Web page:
By Jim Thomas
ST. LOUIS POST-DISPATCH
Sunday, Feb. 25 2007

INDIANAPOLIS Indianapolis had Joseph Addai and Dominic Rhodes. Chicago
countered with Thomas Jones and Cedric Benson. New England used Corey Dillon
and Laurence Maroney. For New Orleans, it was Deuce McAllister and Reggie Bush.

The top teams in the NFL last season had a 1-2 punch at running back, and the
Rams would like to join that trend to some degree in 2007.

Make no mistake, Pro Bowler Steven Jackson will remain the centerpiece of the
offense in St. Louis. But coach Scott Linehan thinks that having a reliable
backup will be better for the Rams and better for Jackson.

"Steven understands," Linehan told reporters Saturday at the NFL scouting
combine. "He basically took on every role that he could possibly have as a back
last season. He was our starting tailback. ... He was in there on third down
when we lost (Tony) Fisher. He was utilized in short-yardage. He was a good
pass protector."

As a topper, Jackson ended up leading all NFL running backs in receptions, with
90. Put it all together, and Jackson had 436 "touches" in 2006, second only to
Kansas City's Larry Johnson (457).

"He knows that those (touches) will start wearing on him if he keeps up that
pace," Linehan said. "He knows there's going to be times where he's going to
have someone lighten his load a little bit."

Jackson told the Post-Dispatch last week that he was amenable to getting some
help in the backfield.

"I think that shows a lot of maturity on his part to look at it and say we can
utilize another player," Linehan said. "I think he also watches a lot of these
teams that were very successful this year. A lot of them had 1-2 punches in the
backfield.

"We've talked to him about it. That's part of the communication process that
you have to have. Just because you draft a running back, or draft a
quarterback, doesn't mean you still don't covet the player you have. ... We're
just giving our team some depth, and we're going to need all the players that
we can add to this team to get over the hump."

One thing appears certain: Jackson's '07 backup won't be Marshall Faulk. Faulk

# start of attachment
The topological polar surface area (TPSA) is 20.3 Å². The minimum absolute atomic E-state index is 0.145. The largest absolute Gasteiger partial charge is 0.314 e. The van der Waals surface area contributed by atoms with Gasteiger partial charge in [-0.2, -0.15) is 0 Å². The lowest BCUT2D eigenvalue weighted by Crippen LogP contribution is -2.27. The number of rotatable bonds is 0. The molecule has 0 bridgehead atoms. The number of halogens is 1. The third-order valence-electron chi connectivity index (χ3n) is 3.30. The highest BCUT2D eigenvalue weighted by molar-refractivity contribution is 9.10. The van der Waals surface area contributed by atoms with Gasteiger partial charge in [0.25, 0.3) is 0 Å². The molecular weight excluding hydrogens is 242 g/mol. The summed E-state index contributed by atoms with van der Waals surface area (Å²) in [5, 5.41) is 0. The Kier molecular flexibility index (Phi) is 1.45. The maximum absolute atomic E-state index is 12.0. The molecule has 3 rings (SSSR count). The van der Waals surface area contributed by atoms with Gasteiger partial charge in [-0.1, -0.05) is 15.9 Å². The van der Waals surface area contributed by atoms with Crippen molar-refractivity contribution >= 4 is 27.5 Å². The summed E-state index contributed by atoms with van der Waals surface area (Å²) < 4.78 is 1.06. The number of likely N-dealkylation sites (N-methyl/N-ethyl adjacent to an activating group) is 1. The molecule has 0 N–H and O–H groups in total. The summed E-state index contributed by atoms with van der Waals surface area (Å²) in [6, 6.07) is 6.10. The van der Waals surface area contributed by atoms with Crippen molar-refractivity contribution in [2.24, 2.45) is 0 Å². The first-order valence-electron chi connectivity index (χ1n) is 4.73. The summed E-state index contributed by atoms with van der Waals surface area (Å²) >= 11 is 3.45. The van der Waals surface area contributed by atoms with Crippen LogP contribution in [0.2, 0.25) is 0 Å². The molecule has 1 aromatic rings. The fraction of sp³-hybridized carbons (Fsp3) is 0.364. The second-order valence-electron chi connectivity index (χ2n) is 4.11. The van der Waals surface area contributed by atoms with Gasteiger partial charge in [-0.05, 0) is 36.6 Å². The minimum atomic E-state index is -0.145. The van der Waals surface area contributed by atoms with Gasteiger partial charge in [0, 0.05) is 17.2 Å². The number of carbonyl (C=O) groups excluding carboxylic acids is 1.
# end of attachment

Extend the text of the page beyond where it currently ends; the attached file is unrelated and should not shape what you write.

has dropped hints in recent interviews and public appearances about playing
again. While recognizing Faulk's immense contributions in St. Louis, Linehan
and Rams management are ready to move on.

"He's had no conversations with me," Linehan said. "I don't know how much there
really is there. If he truly wanted to play, I'm sure he would've approached me
about it. I've been here for 14 months."

Linehan said the last time he spoke to Faulk was before the team's mandatory
minicamp last June.

"We've moved on as far as the position," Linehan said. "I thought Steven
(Jackson) had a fabulous year for us. ... We just kind of moved forward, and
that's what you've got to do. Unfortunately, age and injuries are part of the
game."

It's a delicate situation for the Rams because they'd like to avoid cutting
Faulk. They would rather he made a formal retirement announcement.

Faulk turns 34 Monday, and battled knee injuries during most of his final
seasons in St. Louis. He was paid $2 million in 2006, spending the entire year
on the physically unable to perform list. He has two years remaining on a
four-year contract extension signed in 2005, and is scheduled to make $2.6
million in base salary this season.

Stephen Davis proved to be a nice stop-gap last season, and was a good mentor
for Jackson. But continuing knee problems limited Davis' ability not only in
games, but in practice as well.

Fisher began '06 as the Rams' third-down back before suffering a season-ending
knee injury in Game 8 against Kansas City.

"Both are very big question marks," Linehan said. "In the right situation, we'd
entertain having Stephen back. But he's not going to be able to go through any
of the camp. He's at the end. ... And 'Fish,' he had pretty extensive knee
surgery. We'll get to him at some point and evaluate where he's at later in
free agency."

So it's looking more and more like Jackson's backup in '07 will join the team
via the draft or free agency.

As for Faulk?

"I think he does want to play," said former Rams head coach Mike Martz, now
offensive coordinator in Detroit. "I don't think he's slowed down much. I think
he's got some gas left in the tank. I think it'll be a hard decision for him.
I'd like to see him play, obviously.

"He's got so much history with the Rams, I think the appropriate thing is to
end his career (in St. Louis) and move on."